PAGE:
When Sister Bernadette “Bernie” Kenny, a religious in the Medical Missionaries of Mary, brought her nursing skills to Appalachian Virginia in 1978, she was startled by the long and steep distances between towns. But the Boston native soon found that driving those routes to provide health care changed her perception: they seemed shorter because they were familiar.
That image also fits her career of caring for the people in the southwest corner of the state, very few of whom are Catholic: first they were far apart, and now they are closer.
Sister Bernie has written a book about her experience titled “Better for Being with You: A Philosophy of Care,” released in December by Pacem in Terris Press.
“Every day, somebody in need comes in my path, and it is a privilege to make a difference for them,” said Sister Bernie, 81, a nurse practitioner who served in Ireland and East Africa before arriving in Virginia. “I believe God calls me in that way, in the number of people I can help.”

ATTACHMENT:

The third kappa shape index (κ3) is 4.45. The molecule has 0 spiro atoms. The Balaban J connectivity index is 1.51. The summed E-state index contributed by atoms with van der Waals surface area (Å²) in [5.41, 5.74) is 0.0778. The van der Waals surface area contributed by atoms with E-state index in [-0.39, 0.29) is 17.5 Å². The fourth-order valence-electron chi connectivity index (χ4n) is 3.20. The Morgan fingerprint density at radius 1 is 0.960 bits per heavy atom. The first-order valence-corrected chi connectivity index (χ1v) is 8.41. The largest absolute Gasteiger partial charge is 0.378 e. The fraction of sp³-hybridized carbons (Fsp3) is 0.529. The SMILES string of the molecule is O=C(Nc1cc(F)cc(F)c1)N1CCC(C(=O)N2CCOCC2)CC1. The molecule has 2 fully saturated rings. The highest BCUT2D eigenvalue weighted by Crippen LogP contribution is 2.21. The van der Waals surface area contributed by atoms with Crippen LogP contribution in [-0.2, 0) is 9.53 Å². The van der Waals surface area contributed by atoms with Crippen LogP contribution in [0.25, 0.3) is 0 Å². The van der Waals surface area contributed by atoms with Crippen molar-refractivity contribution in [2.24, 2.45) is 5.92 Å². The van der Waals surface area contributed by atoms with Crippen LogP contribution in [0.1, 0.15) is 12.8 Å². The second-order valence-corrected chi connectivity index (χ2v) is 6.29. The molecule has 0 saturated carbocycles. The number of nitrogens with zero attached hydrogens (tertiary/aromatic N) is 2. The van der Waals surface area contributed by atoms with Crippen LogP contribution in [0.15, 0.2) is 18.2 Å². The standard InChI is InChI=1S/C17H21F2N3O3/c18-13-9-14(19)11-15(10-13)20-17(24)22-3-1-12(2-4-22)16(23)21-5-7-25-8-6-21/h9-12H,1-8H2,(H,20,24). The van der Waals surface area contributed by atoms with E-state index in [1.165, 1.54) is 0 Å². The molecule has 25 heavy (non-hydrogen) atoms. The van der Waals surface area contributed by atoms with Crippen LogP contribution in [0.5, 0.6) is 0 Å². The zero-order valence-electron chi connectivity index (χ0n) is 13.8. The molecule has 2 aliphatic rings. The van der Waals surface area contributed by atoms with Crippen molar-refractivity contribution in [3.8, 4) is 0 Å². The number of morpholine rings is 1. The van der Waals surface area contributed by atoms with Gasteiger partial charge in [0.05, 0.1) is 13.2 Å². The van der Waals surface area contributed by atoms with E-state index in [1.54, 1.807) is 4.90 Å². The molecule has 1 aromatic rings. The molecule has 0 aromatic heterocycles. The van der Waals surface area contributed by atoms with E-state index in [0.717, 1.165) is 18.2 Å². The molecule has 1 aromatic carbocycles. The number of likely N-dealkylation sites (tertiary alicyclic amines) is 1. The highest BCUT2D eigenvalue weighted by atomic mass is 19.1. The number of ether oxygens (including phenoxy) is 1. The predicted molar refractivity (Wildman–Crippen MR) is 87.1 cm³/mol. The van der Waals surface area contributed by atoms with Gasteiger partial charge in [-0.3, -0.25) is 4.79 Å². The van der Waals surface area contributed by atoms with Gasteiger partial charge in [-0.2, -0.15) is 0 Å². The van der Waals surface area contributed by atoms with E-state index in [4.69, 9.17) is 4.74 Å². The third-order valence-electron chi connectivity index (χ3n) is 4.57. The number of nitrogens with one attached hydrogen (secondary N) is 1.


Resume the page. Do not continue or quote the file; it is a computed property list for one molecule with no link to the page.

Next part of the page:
Pioneer in health care
“Better for Being with You,” which is Sister Bernie’s reply when people ask how she is, is a blend of autobiography, medical handbook, cultural chronicle and journal of spiritual reflection. It describes Sister Bernie’s longtime work with Remote Area Medical (RAM) services as founder of the Health Wagon, a Wise County-based non-profit organization with a mobile medical unit that, since 1980, has traveled mountain roads in all kinds of weather to provide health services to the medically underserved in southwest Virginia.
The Health Wagon, the first mobile health clinic in the nation, serves areas with poverty rates 70 to 140 percent higher than the rest of Virginia, an area where chronic unemployment, heart disease, diabetes, COPD, injuries and suicide are higher than elsewhere in the state. Struggles with substance abuse, addiction and depression are significant. Infant mortality rates have been high but are improving, through education and access to care.
The book also describes how Sister Bernie’s work has blessed her own life and how so many area people, Catholics and non-Catholics, work together to help others.
One of those colleagues is Tauna Gulley, who holds a doctorate in education and is a nurse practitioner, educator and Sister Bernie’s co-worker for more than 30 years – and a Southern Baptist minister’s wife – who co-authored the book. The two friends spoke recently to The Catholic Virginian by phone from the kitchen of the sister’s “log cabin on the side of a mountain, in a coal camp,” as Sister Bernie described it, in Clinchco.